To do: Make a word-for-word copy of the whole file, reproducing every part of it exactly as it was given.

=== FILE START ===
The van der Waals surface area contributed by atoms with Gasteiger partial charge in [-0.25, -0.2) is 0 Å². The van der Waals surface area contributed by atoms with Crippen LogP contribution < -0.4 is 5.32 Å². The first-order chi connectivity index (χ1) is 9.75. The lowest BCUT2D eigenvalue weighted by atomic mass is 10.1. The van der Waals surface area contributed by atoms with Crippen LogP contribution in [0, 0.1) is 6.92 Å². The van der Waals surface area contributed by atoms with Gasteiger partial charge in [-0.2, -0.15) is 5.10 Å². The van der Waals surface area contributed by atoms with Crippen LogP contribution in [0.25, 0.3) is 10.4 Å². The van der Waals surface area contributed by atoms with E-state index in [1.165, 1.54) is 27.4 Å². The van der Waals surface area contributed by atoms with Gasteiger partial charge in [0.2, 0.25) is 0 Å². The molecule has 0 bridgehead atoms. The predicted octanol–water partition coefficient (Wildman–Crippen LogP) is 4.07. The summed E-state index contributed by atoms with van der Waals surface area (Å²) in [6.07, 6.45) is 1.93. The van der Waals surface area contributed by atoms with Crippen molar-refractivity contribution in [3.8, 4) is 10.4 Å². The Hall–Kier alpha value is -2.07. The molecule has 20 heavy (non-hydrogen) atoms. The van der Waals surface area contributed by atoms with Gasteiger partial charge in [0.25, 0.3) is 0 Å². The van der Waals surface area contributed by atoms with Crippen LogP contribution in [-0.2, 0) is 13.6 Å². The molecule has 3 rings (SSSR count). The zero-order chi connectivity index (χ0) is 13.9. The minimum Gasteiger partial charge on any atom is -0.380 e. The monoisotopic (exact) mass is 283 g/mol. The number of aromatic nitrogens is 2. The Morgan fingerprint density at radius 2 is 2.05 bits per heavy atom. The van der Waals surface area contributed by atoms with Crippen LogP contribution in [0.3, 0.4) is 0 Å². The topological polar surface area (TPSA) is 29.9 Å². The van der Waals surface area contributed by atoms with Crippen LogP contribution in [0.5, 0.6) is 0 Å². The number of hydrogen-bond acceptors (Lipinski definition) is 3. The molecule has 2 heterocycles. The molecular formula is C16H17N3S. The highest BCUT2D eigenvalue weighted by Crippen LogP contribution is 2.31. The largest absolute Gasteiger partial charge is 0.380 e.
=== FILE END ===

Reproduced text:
The van der Waals surface area contributed by atoms with Gasteiger partial charge in [-0.25, -0.2) is 0 Å². The van der Waals surface area contributed by atoms with Crippen LogP contribution < -0.4 is 5.32 Å². The first-order chi connectivity index (χ1) is 9.75. The lowest BCUT2D eigenvalue weighted by atomic mass is 10.1. The van der Waals surface area contributed by atoms with Crippen LogP contribution in [0, 0.1) is 6.92 Å². The van der Waals surface area contributed by atoms with Gasteiger partial charge in [-0.2, -0.15) is 5.10 Å². The van der Waals surface area contributed by atoms with Crippen LogP contribution in [0.25, 0.3) is 10.4 Å². The van der Waals surface area contributed by atoms with E-state index in [1.165, 1.54) is 27.4 Å². The van der Waals surface area contributed by atoms with Gasteiger partial charge in [0.2, 0.25) is 0 Å². The molecule has 0 bridgehead atoms. The predicted octanol–water partition coefficient (Wildman–Crippen LogP) is 4.07. The summed E-state index contributed by atoms with van der Waals surface area (Å²) in [6.07, 6.45) is 1.93. The van der Waals surface area contributed by atoms with Crippen molar-refractivity contribution in [3.8, 4) is 10.4 Å². The Hall–Kier alpha value is -2.07. The molecule has 20 heavy (non-hydrogen) atoms. The van der Waals surface area contributed by atoms with Gasteiger partial charge in [0.25, 0.3) is 0 Å². The van der Waals surface area contributed by atoms with Crippen LogP contribution in [-0.2, 0) is 13.6 Å². The molecule has 3 rings (SSSR count). The zero-order chi connectivity index (χ0) is 13.9. The minimum Gasteiger partial charge on any atom is -0.380 e. The monoisotopic (exact) mass is 283 g/mol. The number of aromatic nitrogens is 2. The Morgan fingerprint density at radius 2 is 2.05 bits per heavy atom. The van der Waals surface area contributed by atoms with Crippen LogP contribution in [0.3, 0.4) is 0 Å². The topological polar surface area (TPSA) is 29.9 Å². The van der Waals surface area contributed by atoms with Crippen LogP contribution in [0.5, 0.6) is 0 Å². The number of hydrogen-bond acceptors (Lipinski definition) is 3. The molecule has 2 heterocycles. The molecular formula is C16H17N3S. The highest BCUT2D eigenvalue weighted by Crippen LogP contribution is 2.31. The largest absolute Gasteiger partial charge is 0.380 e.